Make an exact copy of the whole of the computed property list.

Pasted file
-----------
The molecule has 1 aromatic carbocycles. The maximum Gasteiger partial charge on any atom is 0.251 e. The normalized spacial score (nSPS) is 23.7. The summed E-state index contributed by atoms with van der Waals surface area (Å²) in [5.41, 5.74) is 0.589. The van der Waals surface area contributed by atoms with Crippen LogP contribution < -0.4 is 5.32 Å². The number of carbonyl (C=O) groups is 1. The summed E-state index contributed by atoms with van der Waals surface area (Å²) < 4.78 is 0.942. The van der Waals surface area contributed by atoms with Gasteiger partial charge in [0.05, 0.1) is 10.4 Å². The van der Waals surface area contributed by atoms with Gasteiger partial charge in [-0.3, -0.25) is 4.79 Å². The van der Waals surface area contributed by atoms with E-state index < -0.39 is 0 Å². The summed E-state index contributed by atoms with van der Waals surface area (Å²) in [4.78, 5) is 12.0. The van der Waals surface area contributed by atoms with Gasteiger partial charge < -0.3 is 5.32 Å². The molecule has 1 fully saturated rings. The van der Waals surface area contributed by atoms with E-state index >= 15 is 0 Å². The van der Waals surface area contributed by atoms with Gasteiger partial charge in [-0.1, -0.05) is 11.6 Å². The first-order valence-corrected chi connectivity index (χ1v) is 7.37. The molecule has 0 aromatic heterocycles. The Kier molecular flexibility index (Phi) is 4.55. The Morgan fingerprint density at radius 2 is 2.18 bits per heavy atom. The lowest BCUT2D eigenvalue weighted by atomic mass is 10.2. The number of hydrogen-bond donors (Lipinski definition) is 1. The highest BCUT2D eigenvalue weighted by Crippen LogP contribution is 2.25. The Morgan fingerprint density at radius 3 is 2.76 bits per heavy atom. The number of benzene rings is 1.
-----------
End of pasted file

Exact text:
The molecule has 1 aromatic carbocycles. The maximum Gasteiger partial charge on any atom is 0.251 e. The normalized spacial score (nSPS) is 23.7. The summed E-state index contributed by atoms with van der Waals surface area (Å²) in [5.41, 5.74) is 0.589. The van der Waals surface area contributed by atoms with Crippen LogP contribution < -0.4 is 5.32 Å². The number of carbonyl (C=O) groups is 1. The summed E-state index contributed by atoms with van der Waals surface area (Å²) < 4.78 is 0.942. The van der Waals surface area contributed by atoms with Gasteiger partial charge in [0.05, 0.1) is 10.4 Å². The van der Waals surface area contributed by atoms with Gasteiger partial charge in [-0.3, -0.25) is 4.79 Å². The van der Waals surface area contributed by atoms with E-state index < -0.39 is 0 Å². The summed E-state index contributed by atoms with van der Waals surface area (Å²) in [4.78, 5) is 12.0. The van der Waals surface area contributed by atoms with Gasteiger partial charge < -0.3 is 5.32 Å². The molecule has 1 fully saturated rings. The van der Waals surface area contributed by atoms with E-state index >= 15 is 0 Å². The van der Waals surface area contributed by atoms with Gasteiger partial charge in [-0.1, -0.05) is 11.6 Å². The first-order valence-corrected chi connectivity index (χ1v) is 7.37. The molecule has 0 aromatic heterocycles. The Kier molecular flexibility index (Phi) is 4.55. The Morgan fingerprint density at radius 2 is 2.18 bits per heavy atom. The lowest BCUT2D eigenvalue weighted by atomic mass is 10.2. The number of hydrogen-bond donors (Lipinski definition) is 1. The highest BCUT2D eigenvalue weighted by Crippen LogP contribution is 2.25. The Morgan fingerprint density at radius 3 is 2.76 bits per heavy atom. The number of benzene rings is 1.